Stephen Brown

Vice President, Shorebird Conservation

Conducting science at the very large scale necessary to address issues like climate change impacts requires building large coalitions of partners. Manomet is one of 117 partner organizations behind a new paper in the prestigious journal Science, entitled “Ecological insights from three decades of animal movement tracking across a changing Arctic.”

Human activities are rapidly altering the natural world. Nowhere is this more evident, perhaps, than in the Arctic, yet this region remains one of the most remote and difficult to study. Researchers have increasingly relied on animal tracking data in these regions to understand individual species’ responses, but if we want to understand larger-scale change, we need to integrate our understanding across species.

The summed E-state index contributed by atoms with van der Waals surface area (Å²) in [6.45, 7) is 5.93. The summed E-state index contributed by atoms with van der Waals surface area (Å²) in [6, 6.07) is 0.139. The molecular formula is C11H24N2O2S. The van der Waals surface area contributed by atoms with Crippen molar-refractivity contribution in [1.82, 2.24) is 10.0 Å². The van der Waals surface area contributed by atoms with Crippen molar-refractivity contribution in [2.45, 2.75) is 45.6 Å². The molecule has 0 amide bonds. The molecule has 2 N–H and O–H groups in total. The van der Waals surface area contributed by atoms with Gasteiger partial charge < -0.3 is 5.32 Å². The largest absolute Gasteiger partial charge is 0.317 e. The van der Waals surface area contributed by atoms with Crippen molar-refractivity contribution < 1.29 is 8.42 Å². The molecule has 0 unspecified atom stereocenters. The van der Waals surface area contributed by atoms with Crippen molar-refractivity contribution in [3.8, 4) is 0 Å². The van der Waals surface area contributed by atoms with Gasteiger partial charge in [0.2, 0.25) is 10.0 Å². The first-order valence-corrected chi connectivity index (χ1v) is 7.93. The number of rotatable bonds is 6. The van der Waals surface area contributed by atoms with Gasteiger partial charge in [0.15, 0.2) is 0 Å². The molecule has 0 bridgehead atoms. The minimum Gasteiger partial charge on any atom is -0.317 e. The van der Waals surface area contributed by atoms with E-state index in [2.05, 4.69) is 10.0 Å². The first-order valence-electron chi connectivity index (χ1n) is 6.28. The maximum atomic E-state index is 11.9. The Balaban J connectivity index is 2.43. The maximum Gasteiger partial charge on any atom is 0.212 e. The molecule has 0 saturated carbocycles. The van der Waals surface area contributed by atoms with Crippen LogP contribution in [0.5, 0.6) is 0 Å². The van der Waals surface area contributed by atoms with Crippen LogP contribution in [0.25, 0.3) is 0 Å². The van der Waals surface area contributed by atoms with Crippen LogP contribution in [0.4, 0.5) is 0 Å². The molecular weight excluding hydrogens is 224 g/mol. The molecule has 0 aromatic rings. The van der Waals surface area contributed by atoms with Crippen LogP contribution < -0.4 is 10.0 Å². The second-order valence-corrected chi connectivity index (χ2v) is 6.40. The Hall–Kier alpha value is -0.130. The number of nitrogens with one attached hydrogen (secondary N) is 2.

This collaborative study brings together 201 research projects following movements of arctic species over long periods to help understand the impacts of a changing climate. The information is now widely accessible through the Arctic Animal Movement Archive so that researchers and managers can access it freely. The data include tracks collected through several projects in which Manomet scientists are partners, including studies on several arctic breeding shorebirds. The paper, which is published in Science today, announces the availability of the network data and shares some examples of how it can be used to understand climate-induced changes in movements of species like caribou and Golden Eagles. 

You can access the paper here: